Live in the time of the Roman emperors or Anasazis during a trip to one of these 14 best historical sites around the world. Throughout the world, wherever you are, you will find the remains of historic monuments left by ancient civilizations. These sites and ruins are generally classified as UNESCO World Heritage sites and transport travelers to another era, centuries ago. Visit them and discover their legends!
Angkor – Siem Reap, Cambodia
To visit the ancient site of the Khmer Empire, you will have to be patient. One of the largest archaeological sites in the world, and one of the biggest attractions in Southeast Asia, is visited each year by two million tourists, eager to discover the sculptures, the surrounding forest and Ta Prohm , one of the temples of Angkor , covered by vegetation.
The sites are certainly worth all the noise, Angkor Wat being the icing on the cake. The best time to discover this 12th century Buddhist temple in all its splendor is at sunrise. You will surely not be the only one on the spot, tourists and bonzes will be agitated all around you, but move away in a little for a moment of absolute serenity.
Our tip : Most travelers visit the place with a driver, but the best way to find out is according to us by renting an electric bike.
El Jem Amphitheater – Mahdia Governorate, Tunisia
In the heart of the picturesque eponymous village – an hour’s drive south of the city of Sfax – this 3rd century amphitheater is one of the most important relics of the Roman Empire in North Africa. It was once able to accommodate up to 35,000 spectators in gladiator competitions and chariot races.
Declared a World Heritage Site in 1979, the ruins of the El Jem Amphitheater have been used as filming locations for films such as Gladiator and Monty Pyton: Brian’s life.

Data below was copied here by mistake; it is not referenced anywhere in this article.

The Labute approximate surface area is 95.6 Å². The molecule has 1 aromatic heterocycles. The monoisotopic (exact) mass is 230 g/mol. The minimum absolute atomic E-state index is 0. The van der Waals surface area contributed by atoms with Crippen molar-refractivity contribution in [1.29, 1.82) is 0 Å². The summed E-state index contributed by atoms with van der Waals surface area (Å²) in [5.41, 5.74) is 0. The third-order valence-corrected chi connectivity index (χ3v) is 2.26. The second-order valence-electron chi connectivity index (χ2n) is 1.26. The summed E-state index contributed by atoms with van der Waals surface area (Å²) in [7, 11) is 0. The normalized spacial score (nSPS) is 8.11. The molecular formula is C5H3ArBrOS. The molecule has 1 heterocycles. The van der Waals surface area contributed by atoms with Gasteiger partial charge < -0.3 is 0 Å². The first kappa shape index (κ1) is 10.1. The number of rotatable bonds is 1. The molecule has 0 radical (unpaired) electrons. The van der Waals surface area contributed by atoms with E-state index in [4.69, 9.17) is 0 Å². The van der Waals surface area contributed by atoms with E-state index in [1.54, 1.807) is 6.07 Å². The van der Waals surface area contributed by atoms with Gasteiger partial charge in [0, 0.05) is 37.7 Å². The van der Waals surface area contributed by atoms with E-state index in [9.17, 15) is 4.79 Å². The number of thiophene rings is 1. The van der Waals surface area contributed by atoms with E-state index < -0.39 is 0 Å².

Bagan – Mandalay Region, Myanmar
Before the dusty winds and the Irrawady River destroy what is left of them, go quickly to the Bagan Temples . Of the 4,000 temples and pagodas built in the 9th century, some 2,000 have stood the test of time, spread over a large area like the island of Manhattan. The Ananda Temple is one of the most visited, with its Buddhas standing and its golden stupa rising to 55 meters. The best time to get there is during the rainy season, between June and October, when you will avoid the crowds and the heat of summer. Just like for Angkor, the ideal is to get up early and climb to the top of one of the 5 accessible pagodas, to admire the sun rising over the misty plain and temples invaded by trees.
Hierapolis-Pamukkale – Denizli, Turkey
Have you ever dreamed of walking on the clouds? Well, with a little imagination, that’s what you can do in Pamukkale , which means “cotton castle” in Turkish. Cross the immaculately white cascading terraces formed by limestone deposits from the millennial volcanic springs of Cal Mountain. To preserve the site, only dive into areas designated for walking and swimming, located between the ancient Roman columns. The Holy City of Hierapolis is located at the top of the white mountain, with its Greco-Roman baths, its temples, and an imposing 12,000-seat theater that gives an idea of what the city could be like when it was founded. in 190 BC.
Archaeological City of Jerash – Jerash, Jordan
There is no doubt that one of the most beautiful archaeological sites in Jordan is of course the lost city of Petra. But in a country with such historical diversity is another historical site, just as fabulous, anchored for more than 6500 years in history and surrounded by mysteries: Jerash